Sermon: Love Your Enemies
Scripture: Matthew 5:43-47
In this week’s lessons, we learn how to love our enemies with the divine love that only God gives us in Christ.
Theme: Love on the Cross
Yesterday we looked at the first Greek word for love, which does not appear in the New Testament. Today we will look at the other three.
The second Greek word for love is storgē, and it refers to family love. This is the love that a father and mother have for their children and that children have for their parents. This word is not in the New Testament either, although it could be. The third word for love is philia, which refers to strong affection, and from it we get our words philanthropy (meaning a love for men), philharmonic (a love of music), Anglophile (a lover of England), and the name Philadelphia (brotherly love). This was the word Peter used when Christ had asked him if he loved with the highest of loves and Peter, conscious of his recent denial, replied, “Yea, Lord, thou knowest that I love thee” (John 21:15-17). It is the highest love of which man in himself is capable.
There is a fourth word for love, however, and it is divine love—agapē. It is the word that Christ used the first two times that he put the question to Peter: “Simon, son of Jonah, lovest thou me?” And, of course, it is the word that Jesus uses here in the Sermon on the Mount. This is a love that loves without variableness and even when the object of the love is hateful or unlovely. You might say that it is love without reason or love even when there are ample reasons to discourage it. It is godlike love. The point is that such love, not erotic or family or even affectionate love, is to characterize our lives as God’s children.
Now we have not really seen the true extent of this divine love until we go one step further. It is true that the love to which we are called is God-love (agapē) and that this is an inscrutable love that exists entirely apart from the possibility of being loved back. But where do we see this love, if indeed, it is God-love? Where is it demonstrated? The answer is that we see it only in Jesus Christ and in Him preeminently at the cross.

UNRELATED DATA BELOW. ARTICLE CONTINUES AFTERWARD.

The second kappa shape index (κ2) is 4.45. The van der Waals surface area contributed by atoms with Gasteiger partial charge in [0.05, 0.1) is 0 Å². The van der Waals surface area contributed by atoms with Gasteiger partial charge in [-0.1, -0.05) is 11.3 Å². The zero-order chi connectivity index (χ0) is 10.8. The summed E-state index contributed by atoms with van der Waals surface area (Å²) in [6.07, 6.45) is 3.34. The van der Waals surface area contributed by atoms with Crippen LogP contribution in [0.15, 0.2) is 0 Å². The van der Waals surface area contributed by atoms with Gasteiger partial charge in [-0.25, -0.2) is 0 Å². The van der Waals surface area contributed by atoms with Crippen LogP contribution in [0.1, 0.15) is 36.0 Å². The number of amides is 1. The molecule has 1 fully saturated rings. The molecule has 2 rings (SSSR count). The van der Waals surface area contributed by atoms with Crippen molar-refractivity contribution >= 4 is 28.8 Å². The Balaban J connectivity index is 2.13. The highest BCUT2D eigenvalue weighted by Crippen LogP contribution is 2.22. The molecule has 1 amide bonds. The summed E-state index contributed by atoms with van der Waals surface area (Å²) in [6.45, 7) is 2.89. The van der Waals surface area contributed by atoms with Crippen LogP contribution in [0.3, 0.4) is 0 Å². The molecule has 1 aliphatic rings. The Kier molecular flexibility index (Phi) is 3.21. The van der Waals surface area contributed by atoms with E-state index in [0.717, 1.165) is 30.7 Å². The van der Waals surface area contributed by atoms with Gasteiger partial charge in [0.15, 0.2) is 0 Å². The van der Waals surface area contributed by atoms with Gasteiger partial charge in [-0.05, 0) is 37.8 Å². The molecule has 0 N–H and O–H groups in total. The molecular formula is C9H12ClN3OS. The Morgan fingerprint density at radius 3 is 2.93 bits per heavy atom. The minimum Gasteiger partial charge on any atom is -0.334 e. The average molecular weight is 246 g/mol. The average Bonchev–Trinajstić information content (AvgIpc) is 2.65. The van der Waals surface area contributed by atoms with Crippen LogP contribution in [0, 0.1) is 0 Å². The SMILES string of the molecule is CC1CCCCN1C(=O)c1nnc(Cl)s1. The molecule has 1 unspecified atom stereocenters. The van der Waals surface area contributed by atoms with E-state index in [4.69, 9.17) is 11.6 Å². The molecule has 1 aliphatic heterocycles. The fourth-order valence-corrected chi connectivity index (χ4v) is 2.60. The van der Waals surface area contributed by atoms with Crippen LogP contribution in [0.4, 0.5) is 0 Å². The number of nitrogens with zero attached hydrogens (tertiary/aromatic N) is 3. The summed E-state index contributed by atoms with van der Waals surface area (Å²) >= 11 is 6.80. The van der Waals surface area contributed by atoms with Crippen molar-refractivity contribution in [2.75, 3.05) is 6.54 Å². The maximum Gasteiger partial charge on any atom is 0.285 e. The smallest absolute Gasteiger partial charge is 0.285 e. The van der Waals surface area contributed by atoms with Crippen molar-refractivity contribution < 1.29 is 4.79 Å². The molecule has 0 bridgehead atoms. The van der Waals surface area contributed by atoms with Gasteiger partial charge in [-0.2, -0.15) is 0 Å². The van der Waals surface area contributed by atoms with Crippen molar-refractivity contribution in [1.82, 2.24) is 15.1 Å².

Years ago, when I first began to study the subject of God’s love, I made an interesting discovery that is pertinent here. I noticed that there is hardly a verse in the Bible that speaks of God’s love without also speaking in the same context of the cross. This suggests that to the biblical writers God’s love was acknowledged to be seen there, not elsewhere. There is John 3:16: “For God so loved the world, that he gave his only begotten Son, that whosoever believeth in him should not perish, but have everlasting life.” Galatians 2:20: “I am crucified with Christ; nevertheless, I live; yet not I, but Christ liveth in me; and the life which I now live in the flesh I live by the faith of the Son of God, who loved me and gave himself for me.” I John 4:10: “Herein is love, not that we loved God, but that he loved us, and sent his Son to be the propitiation for our sins.” Romans 5:8: “But God commendeth his love toward us in that, while we were yet sinners, Christ died for us.” In each case the cross is made the measure of God’s love.
Define the three Greek words for love talked about in this lesson.
Where do we supremely see divine love? How do we see that from Scripture?